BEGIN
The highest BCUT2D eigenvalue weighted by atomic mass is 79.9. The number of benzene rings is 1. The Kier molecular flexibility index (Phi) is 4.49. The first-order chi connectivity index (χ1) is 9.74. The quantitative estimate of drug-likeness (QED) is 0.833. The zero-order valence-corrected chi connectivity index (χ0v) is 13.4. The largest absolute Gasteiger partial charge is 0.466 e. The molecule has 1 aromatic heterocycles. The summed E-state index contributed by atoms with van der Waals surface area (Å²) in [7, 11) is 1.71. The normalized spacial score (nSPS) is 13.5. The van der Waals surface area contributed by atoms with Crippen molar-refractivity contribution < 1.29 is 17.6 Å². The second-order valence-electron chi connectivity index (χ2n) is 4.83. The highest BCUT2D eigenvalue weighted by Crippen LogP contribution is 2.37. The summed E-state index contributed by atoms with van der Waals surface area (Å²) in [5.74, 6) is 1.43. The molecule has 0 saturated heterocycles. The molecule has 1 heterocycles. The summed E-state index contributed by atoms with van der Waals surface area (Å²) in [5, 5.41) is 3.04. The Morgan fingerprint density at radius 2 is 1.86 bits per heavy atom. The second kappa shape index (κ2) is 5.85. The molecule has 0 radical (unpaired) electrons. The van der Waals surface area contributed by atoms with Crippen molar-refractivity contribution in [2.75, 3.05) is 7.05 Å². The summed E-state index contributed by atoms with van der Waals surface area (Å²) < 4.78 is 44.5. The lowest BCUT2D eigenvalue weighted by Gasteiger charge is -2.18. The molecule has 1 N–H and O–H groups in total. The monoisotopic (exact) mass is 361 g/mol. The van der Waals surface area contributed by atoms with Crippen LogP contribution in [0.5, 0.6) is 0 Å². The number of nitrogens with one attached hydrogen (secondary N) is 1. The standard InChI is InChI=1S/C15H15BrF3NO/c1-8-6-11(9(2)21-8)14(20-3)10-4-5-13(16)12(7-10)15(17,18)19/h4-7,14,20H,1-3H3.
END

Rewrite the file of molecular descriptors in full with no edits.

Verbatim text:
The highest BCUT2D eigenvalue weighted by atomic mass is 79.9. The number of benzene rings is 1. The Kier molecular flexibility index (Phi) is 4.49. The first-order chi connectivity index (χ1) is 9.74. The quantitative estimate of drug-likeness (QED) is 0.833. The zero-order valence-corrected chi connectivity index (χ0v) is 13.4. The largest absolute Gasteiger partial charge is 0.466 e. The molecule has 1 aromatic heterocycles. The summed E-state index contributed by atoms with van der Waals surface area (Å²) in [7, 11) is 1.71. The normalized spacial score (nSPS) is 13.5. The van der Waals surface area contributed by atoms with Crippen molar-refractivity contribution < 1.29 is 17.6 Å². The second-order valence-electron chi connectivity index (χ2n) is 4.83. The highest BCUT2D eigenvalue weighted by Crippen LogP contribution is 2.37. The summed E-state index contributed by atoms with van der Waals surface area (Å²) in [5.74, 6) is 1.43. The molecule has 0 saturated heterocycles. The molecule has 1 heterocycles. The summed E-state index contributed by atoms with van der Waals surface area (Å²) in [5, 5.41) is 3.04. The Morgan fingerprint density at radius 2 is 1.86 bits per heavy atom. The second kappa shape index (κ2) is 5.85. The molecule has 0 radical (unpaired) electrons. The van der Waals surface area contributed by atoms with Crippen molar-refractivity contribution in [2.75, 3.05) is 7.05 Å². The summed E-state index contributed by atoms with van der Waals surface area (Å²) < 4.78 is 44.5. The lowest BCUT2D eigenvalue weighted by Gasteiger charge is -2.18. The molecule has 1 N–H and O–H groups in total. The monoisotopic (exact) mass is 361 g/mol. The van der Waals surface area contributed by atoms with Crippen LogP contribution in [0.5, 0.6) is 0 Å². The number of nitrogens with one attached hydrogen (secondary N) is 1. The standard InChI is InChI=1S/C15H15BrF3NO/c1-8-6-11(9(2)21-8)14(20-3)10-4-5-13(16)12(7-10)15(17,18)19/h4-7,14,20H,1-3H3.